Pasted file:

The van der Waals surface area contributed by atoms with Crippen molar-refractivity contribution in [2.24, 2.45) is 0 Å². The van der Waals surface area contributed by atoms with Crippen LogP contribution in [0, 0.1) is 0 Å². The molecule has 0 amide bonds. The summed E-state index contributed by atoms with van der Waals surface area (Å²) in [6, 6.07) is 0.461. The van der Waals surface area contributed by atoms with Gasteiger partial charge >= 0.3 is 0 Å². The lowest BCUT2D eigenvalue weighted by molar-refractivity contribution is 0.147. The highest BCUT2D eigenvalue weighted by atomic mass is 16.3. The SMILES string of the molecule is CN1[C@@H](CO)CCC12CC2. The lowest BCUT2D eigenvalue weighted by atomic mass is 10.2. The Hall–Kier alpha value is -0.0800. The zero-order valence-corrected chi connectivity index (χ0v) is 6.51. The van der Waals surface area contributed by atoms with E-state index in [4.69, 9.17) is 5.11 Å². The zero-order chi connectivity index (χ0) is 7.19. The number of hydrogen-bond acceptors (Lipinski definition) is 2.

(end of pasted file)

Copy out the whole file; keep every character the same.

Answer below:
The van der Waals surface area contributed by atoms with Crippen molar-refractivity contribution in [2.24, 2.45) is 0 Å². The van der Waals surface area contributed by atoms with Crippen LogP contribution in [0, 0.1) is 0 Å². The molecule has 0 amide bonds. The summed E-state index contributed by atoms with van der Waals surface area (Å²) in [6, 6.07) is 0.461. The van der Waals surface area contributed by atoms with Gasteiger partial charge >= 0.3 is 0 Å². The lowest BCUT2D eigenvalue weighted by molar-refractivity contribution is 0.147. The highest BCUT2D eigenvalue weighted by atomic mass is 16.3. The SMILES string of the molecule is CN1[C@@H](CO)CCC12CC2. The lowest BCUT2D eigenvalue weighted by atomic mass is 10.2. The Hall–Kier alpha value is -0.0800. The zero-order valence-corrected chi connectivity index (χ0v) is 6.51. The van der Waals surface area contributed by atoms with E-state index in [4.69, 9.17) is 5.11 Å². The zero-order chi connectivity index (χ0) is 7.19. The number of hydrogen-bond acceptors (Lipinski definition) is 2.